From our perspective, as organizers, it went smoothly, with the notable exception of one missing speaker. Ellice Ronsheim, whose highly anticipated talk on interpreting landscapes and portraits from a decorative arts perspective, became ill and was unable to make the trip. Thankfully, northeast Ohio appraiser Kathleen Weischaus, stepped up and discussed her ongoing research into the enigmatic Ferdinand Brader, who drew immensely detailed portraits of Ohio and Pennsylvania farms in the late 19th century. She is curating an exhibition at the Canton Museum in 2014.
The other talks were fantastic! Wes Cowan (auctioneer) detailed the life of sand artist Andrew Clemens of McGregor, Iowa. Tova Brandt (curator) discussed Swedish and Danish immigrants and how they have chosen over the generations to decorate their homes. Ian Simmonds (dealer/scholar) gave a wonderful Midwestern Glass 101 lecture that taught even the very knowledgeable a thing or two. Amy Dehan (curator) discussed Cincinnati silver, which is the subject of a forthcoming exhibition and catalog. Hollie highlighted Midwestern stuff in the marketplace. And I blathered on about this and that. There was also a lively panel discussion about restoration and conservation, and whether you should or shouldn't.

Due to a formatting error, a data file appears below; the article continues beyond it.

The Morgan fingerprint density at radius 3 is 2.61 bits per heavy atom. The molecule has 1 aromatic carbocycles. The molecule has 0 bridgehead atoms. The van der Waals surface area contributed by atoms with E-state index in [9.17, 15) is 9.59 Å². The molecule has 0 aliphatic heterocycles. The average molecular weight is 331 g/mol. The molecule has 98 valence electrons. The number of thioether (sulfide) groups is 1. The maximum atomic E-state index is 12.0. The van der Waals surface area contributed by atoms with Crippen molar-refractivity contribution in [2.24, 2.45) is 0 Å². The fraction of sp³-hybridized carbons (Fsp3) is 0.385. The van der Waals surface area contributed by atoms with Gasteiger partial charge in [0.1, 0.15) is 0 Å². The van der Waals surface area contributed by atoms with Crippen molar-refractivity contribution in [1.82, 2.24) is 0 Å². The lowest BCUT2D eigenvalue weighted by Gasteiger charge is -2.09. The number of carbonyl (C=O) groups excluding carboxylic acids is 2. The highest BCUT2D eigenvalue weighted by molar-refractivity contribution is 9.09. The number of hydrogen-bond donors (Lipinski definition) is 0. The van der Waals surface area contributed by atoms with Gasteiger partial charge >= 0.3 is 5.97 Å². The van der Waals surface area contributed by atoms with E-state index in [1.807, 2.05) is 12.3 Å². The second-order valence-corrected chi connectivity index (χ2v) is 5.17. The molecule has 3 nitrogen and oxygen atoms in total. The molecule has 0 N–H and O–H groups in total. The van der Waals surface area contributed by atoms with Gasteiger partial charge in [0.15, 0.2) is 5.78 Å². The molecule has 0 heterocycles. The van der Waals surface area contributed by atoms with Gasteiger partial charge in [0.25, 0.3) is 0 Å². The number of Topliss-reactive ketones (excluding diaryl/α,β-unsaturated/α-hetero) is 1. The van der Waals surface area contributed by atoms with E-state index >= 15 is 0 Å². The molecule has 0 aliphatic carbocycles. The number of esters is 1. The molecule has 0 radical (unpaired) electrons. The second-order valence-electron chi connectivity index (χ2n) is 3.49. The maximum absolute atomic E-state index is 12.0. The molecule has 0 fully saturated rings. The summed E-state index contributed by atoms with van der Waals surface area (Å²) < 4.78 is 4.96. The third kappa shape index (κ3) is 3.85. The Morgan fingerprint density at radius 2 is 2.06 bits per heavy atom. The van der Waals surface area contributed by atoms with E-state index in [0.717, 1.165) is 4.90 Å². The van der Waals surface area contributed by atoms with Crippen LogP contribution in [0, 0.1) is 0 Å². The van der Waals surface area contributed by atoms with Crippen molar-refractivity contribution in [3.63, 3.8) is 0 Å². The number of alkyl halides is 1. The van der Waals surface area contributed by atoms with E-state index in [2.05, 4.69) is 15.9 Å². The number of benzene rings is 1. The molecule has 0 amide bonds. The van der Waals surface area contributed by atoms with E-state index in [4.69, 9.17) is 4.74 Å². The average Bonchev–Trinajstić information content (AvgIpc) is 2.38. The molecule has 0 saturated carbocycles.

For me, this event was very gratifying. As I told the crowd, I love what I do, but any job, no matter how great, does, from time to time, get to be a grind. And the MAF is one of my intellectual recharges. To be in the presence of such scholarship and passion...it really reminds me of why I do what I do. So thanks to those of you who were there. And to the rest of you....you only have about 12 months to register for the 2013 Midwest Antiques Forum (follow us on Facebook or keep tabs on the website).